Newgrange World Heritage Site Images

Newgrange Hunters Moon
Stunning images of Newgrange by Robert and Cathy Ardill - More ...

Newgrange from
Newgrange World Heritage site from

Solstice Collection
Newgrange Winter Solstice Photographs by Alan Betson

Moonlit Newgrange and Standing Stone

Moonlit Newgrange Burial Chamber and Standing Stone, County Meath, Ireland.

Photographer: Tim Hannan

Newgrange - Standing Stone

Standing Stone at Newgrange, County Meath, Ireland.

Newgrange Winter Sostice

Newgrange Winter Solstice, County Meath, Ireland.

Photographer: Mike Bunn

Newgrange Kerbstone 52

Newgrange Kerbstone 52, County Meath, Ireland.

Photographer: Liam Blake

Newgrange Megalithic Passage Tomb

The Megalithic Passage Tomb at Newgrange was built about 3200 BC. The kidney shaped mound covers an area of over one acre and is surrounded by 97 kerbstones, some of which are richly decorated with megalithic art. The 19 metre long inner passage leads to a cruciform chamber with a corbelled roof. It is estimated that the construction of the Passage Tomb at Newgrange would have taken a work force of 300 at least 20 years.

Newgrange roof box
A shaft of sunlight shines through the roof box over the Newgrange entrance

The passage and chamber of Newgrange are illuminated by the winter solstice sunrise. A shaft of sunlight shines through the roof box over the entrance and penetrates the passage to light up the chamber. The dramatic event lasts for 17 minutes at dawn from the 19th to the 23rd of December.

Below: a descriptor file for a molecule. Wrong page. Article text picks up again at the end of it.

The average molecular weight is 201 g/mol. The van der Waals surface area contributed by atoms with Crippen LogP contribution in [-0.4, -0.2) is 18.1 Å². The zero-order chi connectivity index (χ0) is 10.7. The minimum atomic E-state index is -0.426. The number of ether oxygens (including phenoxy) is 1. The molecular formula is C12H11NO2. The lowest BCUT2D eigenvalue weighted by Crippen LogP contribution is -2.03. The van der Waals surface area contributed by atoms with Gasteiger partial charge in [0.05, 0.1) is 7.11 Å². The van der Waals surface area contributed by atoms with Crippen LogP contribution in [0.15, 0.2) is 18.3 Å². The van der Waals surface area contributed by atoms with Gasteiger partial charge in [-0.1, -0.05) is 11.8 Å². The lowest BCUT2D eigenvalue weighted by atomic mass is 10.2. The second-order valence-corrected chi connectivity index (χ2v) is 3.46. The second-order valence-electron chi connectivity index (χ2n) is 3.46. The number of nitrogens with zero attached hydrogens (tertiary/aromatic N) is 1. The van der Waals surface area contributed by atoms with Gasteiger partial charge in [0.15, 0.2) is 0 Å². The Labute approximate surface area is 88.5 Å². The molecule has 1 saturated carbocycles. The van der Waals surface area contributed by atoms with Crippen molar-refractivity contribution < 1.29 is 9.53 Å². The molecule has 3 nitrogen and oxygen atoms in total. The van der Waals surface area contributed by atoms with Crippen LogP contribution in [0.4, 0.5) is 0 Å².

Admission to the chamber of the tomb at Newgrange for the Winter Solstice sunrise is by lottery, application forms are available at the reception desk in the Brú na Bóinne Visitor Centre.

Megalithic mounds such as Newgrange entered Irish mythology as sídhe or fairy mounds. Newgrange was said to be the home of Oenghus, the god of love. The Passage Tomb at Newgrange was re-discovered in 1699 by the removal of material for road building. A major excavation of Newgrange began in 1962; the original facade of sparkling white quartz was rebuilt using stone found at the site.

Newgrange has been designated a World Heritage Site by UNESCO and attracts 200,000 visitors per year. There is no direct access to the Passage Tomb at Newgrange, access is by guided tour from the Brú na Bóinne Visitor Centre located close to the village of Donore, Co. Meath. The last tour of Newgrange is 90 minutes before closing time of the Visitor Centre. Groups of 15 or more must book in advance.

Boyne Valley Private Day Tour

Boyne Valley Tours
Immerse yourself in the rich heritage and culture of the Boyne Valley with our full-day private tours. Visit Newgrange World Heritage site, explore the Hill of Slane, where Saint Patrick famously lit the Paschal fire. Discover the Hill of Tara, the ancient seat of power for the High Kings of Ireland. Book Now